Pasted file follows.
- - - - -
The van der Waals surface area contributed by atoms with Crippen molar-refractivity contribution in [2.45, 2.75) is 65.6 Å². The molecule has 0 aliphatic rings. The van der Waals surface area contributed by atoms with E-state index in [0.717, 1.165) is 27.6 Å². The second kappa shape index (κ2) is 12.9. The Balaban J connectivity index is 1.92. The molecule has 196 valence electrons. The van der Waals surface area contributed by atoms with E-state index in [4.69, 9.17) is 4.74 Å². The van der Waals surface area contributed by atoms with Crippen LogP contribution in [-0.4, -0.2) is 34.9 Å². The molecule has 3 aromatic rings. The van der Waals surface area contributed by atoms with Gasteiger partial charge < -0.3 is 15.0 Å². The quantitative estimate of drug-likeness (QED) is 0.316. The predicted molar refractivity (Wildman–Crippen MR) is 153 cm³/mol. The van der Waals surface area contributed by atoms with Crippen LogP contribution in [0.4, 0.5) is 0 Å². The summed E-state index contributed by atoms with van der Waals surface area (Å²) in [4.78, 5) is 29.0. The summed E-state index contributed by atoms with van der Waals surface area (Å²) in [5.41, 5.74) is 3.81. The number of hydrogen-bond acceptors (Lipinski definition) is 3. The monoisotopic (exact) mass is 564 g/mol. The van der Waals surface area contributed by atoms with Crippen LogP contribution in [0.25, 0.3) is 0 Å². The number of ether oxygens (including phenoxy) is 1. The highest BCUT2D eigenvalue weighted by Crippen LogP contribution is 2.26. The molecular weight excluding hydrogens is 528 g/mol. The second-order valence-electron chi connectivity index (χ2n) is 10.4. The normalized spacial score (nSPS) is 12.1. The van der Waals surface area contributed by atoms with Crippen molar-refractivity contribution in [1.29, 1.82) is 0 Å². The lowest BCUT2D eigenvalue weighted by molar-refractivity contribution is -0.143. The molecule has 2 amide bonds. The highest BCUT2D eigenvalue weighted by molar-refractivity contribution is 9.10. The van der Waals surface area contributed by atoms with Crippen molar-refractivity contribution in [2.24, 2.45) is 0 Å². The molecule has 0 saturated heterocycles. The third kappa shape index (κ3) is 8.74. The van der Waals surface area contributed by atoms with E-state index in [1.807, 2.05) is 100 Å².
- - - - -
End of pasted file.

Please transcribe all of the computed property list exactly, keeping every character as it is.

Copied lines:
The van der Waals surface area contributed by atoms with Crippen molar-refractivity contribution in [2.45, 2.75) is 65.6 Å². The molecule has 0 aliphatic rings. The van der Waals surface area contributed by atoms with E-state index in [0.717, 1.165) is 27.6 Å². The second kappa shape index (κ2) is 12.9. The Balaban J connectivity index is 1.92. The molecule has 196 valence electrons. The van der Waals surface area contributed by atoms with E-state index in [4.69, 9.17) is 4.74 Å². The van der Waals surface area contributed by atoms with Crippen LogP contribution in [-0.4, -0.2) is 34.9 Å². The molecule has 3 aromatic rings. The van der Waals surface area contributed by atoms with Gasteiger partial charge < -0.3 is 15.0 Å². The quantitative estimate of drug-likeness (QED) is 0.316. The predicted molar refractivity (Wildman–Crippen MR) is 153 cm³/mol. The van der Waals surface area contributed by atoms with Crippen LogP contribution in [0.4, 0.5) is 0 Å². The summed E-state index contributed by atoms with van der Waals surface area (Å²) in [4.78, 5) is 29.0. The summed E-state index contributed by atoms with van der Waals surface area (Å²) in [5.41, 5.74) is 3.81. The number of hydrogen-bond acceptors (Lipinski definition) is 3. The monoisotopic (exact) mass is 564 g/mol. The van der Waals surface area contributed by atoms with Crippen LogP contribution in [0.25, 0.3) is 0 Å². The number of ether oxygens (including phenoxy) is 1. The highest BCUT2D eigenvalue weighted by Crippen LogP contribution is 2.26. The molecular weight excluding hydrogens is 528 g/mol. The second-order valence-electron chi connectivity index (χ2n) is 10.4. The normalized spacial score (nSPS) is 12.1. The van der Waals surface area contributed by atoms with Crippen molar-refractivity contribution in [1.29, 1.82) is 0 Å². The lowest BCUT2D eigenvalue weighted by molar-refractivity contribution is -0.143. The molecule has 2 amide bonds. The highest BCUT2D eigenvalue weighted by molar-refractivity contribution is 9.10. The van der Waals surface area contributed by atoms with Crippen molar-refractivity contribution in [2.24, 2.45) is 0 Å². The molecule has 0 saturated heterocycles. The third kappa shape index (κ3) is 8.74. The van der Waals surface area contributed by atoms with E-state index in [1.807, 2.05) is 100 Å².